How would we start a jazz/improvised music performance collective that was truly inclusive and diverse* for performing musicians in Oakland? This is a serious question. I realize that some of these already exist (Oakland Public Conservatory, La Peña, The Sound Room), and there are jams as well, such as the one started by tenor saxophonist Tony Peebles on Sunday nights at Penrose in Oakland. Perhaps start with a list of any existing performance coops, and their pros/cons?

It seems to me you could have rotating responsibilities, similar to how you run a childcare/nursery coop. So if you put in enough hours in various positions, you “earn” your performance time. But in order to be viable, it should have some destination-quality perks: Good location, good libations, safe, good parking, good acoustics, nice stage/sight lines, pro sound. I guess I am also thinking of how you can blend the can-do attitude of the moneyed entrepreneurial class with the soulful sounds of the working musician class, for the benefit of the cultural appreciators.

Risks: Costs, momentum, excessive amateurism or the opposite, cliqueishness/exclusivity, poor self-management, poor attendance.

Benefits: Quality performance space, networking, growing an even more vibrant music community in Oakland to rival that of other great music cities in America (such as Nashville, Austin, Los Angeles, Atlanta and New York, to name a few).

I suppose one approach is to make it similar to ImpactHub co-working model, where you pay a reasonable membership fee and then get performance benefits. But it would be cool if it were a non-profit where the proceeds are cycled back into the community.

In his wonderful book, The Cycle: A Practical Approach to Managing Arts Organizations, author Michael Kaiser makes a great comparison between pro sports and pro symphonies:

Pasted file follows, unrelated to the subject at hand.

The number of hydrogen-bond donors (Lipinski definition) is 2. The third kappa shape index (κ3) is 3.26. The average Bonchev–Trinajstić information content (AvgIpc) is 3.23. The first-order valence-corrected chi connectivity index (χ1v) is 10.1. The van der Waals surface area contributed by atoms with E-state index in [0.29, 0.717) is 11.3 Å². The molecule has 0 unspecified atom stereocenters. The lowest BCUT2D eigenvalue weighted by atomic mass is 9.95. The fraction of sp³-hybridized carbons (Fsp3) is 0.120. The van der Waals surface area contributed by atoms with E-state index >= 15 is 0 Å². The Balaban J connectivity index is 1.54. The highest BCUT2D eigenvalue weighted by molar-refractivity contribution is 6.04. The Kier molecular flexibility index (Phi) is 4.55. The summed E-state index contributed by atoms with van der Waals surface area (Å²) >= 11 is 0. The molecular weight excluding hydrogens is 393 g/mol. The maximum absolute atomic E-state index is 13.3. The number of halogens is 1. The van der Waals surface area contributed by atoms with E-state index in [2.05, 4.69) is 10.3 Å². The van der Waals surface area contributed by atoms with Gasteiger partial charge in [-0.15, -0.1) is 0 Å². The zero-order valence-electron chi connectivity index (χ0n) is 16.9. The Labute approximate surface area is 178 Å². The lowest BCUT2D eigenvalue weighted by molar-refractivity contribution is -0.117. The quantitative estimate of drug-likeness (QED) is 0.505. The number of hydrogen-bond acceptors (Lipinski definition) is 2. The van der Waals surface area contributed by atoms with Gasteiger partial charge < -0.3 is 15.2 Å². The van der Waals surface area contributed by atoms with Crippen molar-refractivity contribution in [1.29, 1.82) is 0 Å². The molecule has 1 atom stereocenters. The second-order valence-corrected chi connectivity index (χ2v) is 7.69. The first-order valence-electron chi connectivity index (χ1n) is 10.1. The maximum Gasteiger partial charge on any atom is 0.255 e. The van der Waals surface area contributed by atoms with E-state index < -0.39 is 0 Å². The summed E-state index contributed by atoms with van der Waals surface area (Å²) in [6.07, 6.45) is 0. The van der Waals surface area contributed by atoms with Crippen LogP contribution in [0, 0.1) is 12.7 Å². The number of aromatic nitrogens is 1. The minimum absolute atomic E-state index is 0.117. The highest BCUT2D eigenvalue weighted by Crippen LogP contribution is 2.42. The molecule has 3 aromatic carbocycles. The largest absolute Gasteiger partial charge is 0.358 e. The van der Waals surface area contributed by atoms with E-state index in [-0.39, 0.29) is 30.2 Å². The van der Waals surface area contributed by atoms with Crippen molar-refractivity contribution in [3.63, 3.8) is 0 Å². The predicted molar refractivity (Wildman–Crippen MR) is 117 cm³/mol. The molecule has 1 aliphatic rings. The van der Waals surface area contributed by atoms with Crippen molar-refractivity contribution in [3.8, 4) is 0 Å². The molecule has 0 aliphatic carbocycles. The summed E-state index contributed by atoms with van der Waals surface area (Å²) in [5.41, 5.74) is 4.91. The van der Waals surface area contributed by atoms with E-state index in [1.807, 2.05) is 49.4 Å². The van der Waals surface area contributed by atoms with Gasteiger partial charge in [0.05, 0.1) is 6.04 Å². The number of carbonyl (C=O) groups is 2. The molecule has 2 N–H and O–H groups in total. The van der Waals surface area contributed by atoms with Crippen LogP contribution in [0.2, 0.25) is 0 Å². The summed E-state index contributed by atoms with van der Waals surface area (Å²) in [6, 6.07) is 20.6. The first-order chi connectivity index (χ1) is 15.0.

“I am always amazed when speaking with groups of arts leaders that sports are mentioned in a disparaging way: ‘Why are sports so popular while we in the arts are under appreciated, if appreciated at all.’ The word sports is almost always said in a sneering tone, as if it were one step above porn (I must confess, I am as big a fan of baseball and football as I am of opera and ballet).”

But we have a lot to learn from pro sports, he writes: “Most sports teams do a superb job of making a compelling product, marketing both the games themselves but also the team as a whole to fans, and making fans feel part of the effort. … I have found that healthy arts organizations have an internal engine that powers consistent success. These organizations are clear about their missions and develop programming that embodies these missions. That programming is anything but predictable. It is exciting, dynamic, and surprising.”

He says the risk factors for troubled arts groups are:

  • a belief that an endowment fund is all you need for success
  • lack of agreement on mission
  • poor programming or program planning
  • bad, expensive marketing
  • poor institutional marketing
  • cliquishness
  • weak boards
  • poor staff support for boards
  • no conversion of new prospects into donors
  • diverting funds away from programming
  • no discipline.

Pro sports does an amazing job of making audiences care about the minutiae of the particular sport and its accoutrements, while symphonies tend to seem incredibly dull and institutional (at least in their fund-raising activities). But more importantly, I was thrilled that Kaiser said you DON’T HAVE TO DO EDUCATION if you don’t feel drawn to it. So that’s a wonderful goal for an actual education institution, but it doesn’t have to be the only side hustle for musical/arts organizations. There are other ways to make money. Off the top of my head: workspace, composition space, rehearsal studios, recording studios, and of course performance space.

Forgive me if this idea is stupid or has been done to death. Feel free to share your thoughts.


*diversity = gender, age, economic status, ethnicity, language, style, genre, instrument, religion, handicap, ability…